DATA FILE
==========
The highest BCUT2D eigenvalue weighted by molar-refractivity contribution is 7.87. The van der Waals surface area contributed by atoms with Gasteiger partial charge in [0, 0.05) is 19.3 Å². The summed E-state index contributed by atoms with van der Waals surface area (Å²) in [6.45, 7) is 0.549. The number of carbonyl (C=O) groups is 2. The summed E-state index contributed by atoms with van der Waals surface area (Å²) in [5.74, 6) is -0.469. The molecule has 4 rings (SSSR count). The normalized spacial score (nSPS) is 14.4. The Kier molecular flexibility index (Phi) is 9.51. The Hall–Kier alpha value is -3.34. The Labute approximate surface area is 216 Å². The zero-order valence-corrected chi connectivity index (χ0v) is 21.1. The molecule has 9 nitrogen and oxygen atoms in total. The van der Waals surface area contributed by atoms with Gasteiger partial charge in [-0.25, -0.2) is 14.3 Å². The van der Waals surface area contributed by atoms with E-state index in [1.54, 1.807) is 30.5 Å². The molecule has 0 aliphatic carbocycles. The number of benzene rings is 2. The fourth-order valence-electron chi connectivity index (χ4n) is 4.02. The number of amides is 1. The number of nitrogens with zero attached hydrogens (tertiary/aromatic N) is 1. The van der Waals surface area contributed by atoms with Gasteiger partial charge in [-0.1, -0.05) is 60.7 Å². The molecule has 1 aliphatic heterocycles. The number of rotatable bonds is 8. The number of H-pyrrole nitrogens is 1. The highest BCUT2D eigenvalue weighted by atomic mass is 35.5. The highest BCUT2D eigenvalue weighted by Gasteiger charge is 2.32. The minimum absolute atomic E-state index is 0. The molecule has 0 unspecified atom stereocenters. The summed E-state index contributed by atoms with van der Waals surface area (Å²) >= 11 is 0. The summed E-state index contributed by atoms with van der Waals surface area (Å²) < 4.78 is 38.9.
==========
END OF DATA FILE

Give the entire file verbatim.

The highest BCUT2D eigenvalue weighted by molar-refractivity contribution is 7.87. The van der Waals surface area contributed by atoms with Gasteiger partial charge in [0, 0.05) is 19.3 Å². The summed E-state index contributed by atoms with van der Waals surface area (Å²) in [6.45, 7) is 0.549. The number of carbonyl (C=O) groups is 2. The summed E-state index contributed by atoms with van der Waals surface area (Å²) in [5.74, 6) is -0.469. The molecule has 4 rings (SSSR count). The normalized spacial score (nSPS) is 14.4. The Kier molecular flexibility index (Phi) is 9.51. The Hall–Kier alpha value is -3.34. The Labute approximate surface area is 216 Å². The zero-order valence-corrected chi connectivity index (χ0v) is 21.1. The molecule has 9 nitrogen and oxygen atoms in total. The van der Waals surface area contributed by atoms with Gasteiger partial charge in [-0.25, -0.2) is 14.3 Å². The van der Waals surface area contributed by atoms with E-state index in [1.54, 1.807) is 30.5 Å². The molecule has 0 aliphatic carbocycles. The number of benzene rings is 2. The fourth-order valence-electron chi connectivity index (χ4n) is 4.02. The number of amides is 1. The number of nitrogens with zero attached hydrogens (tertiary/aromatic N) is 1. The van der Waals surface area contributed by atoms with Gasteiger partial charge in [-0.1, -0.05) is 60.7 Å². The molecule has 1 aliphatic heterocycles. The number of rotatable bonds is 8. The number of H-pyrrole nitrogens is 1. The highest BCUT2D eigenvalue weighted by atomic mass is 35.5. The highest BCUT2D eigenvalue weighted by Gasteiger charge is 2.32. The minimum absolute atomic E-state index is 0. The molecule has 0 unspecified atom stereocenters. The summed E-state index contributed by atoms with van der Waals surface area (Å²) >= 11 is 0. The summed E-state index contributed by atoms with van der Waals surface area (Å²) < 4.78 is 38.9.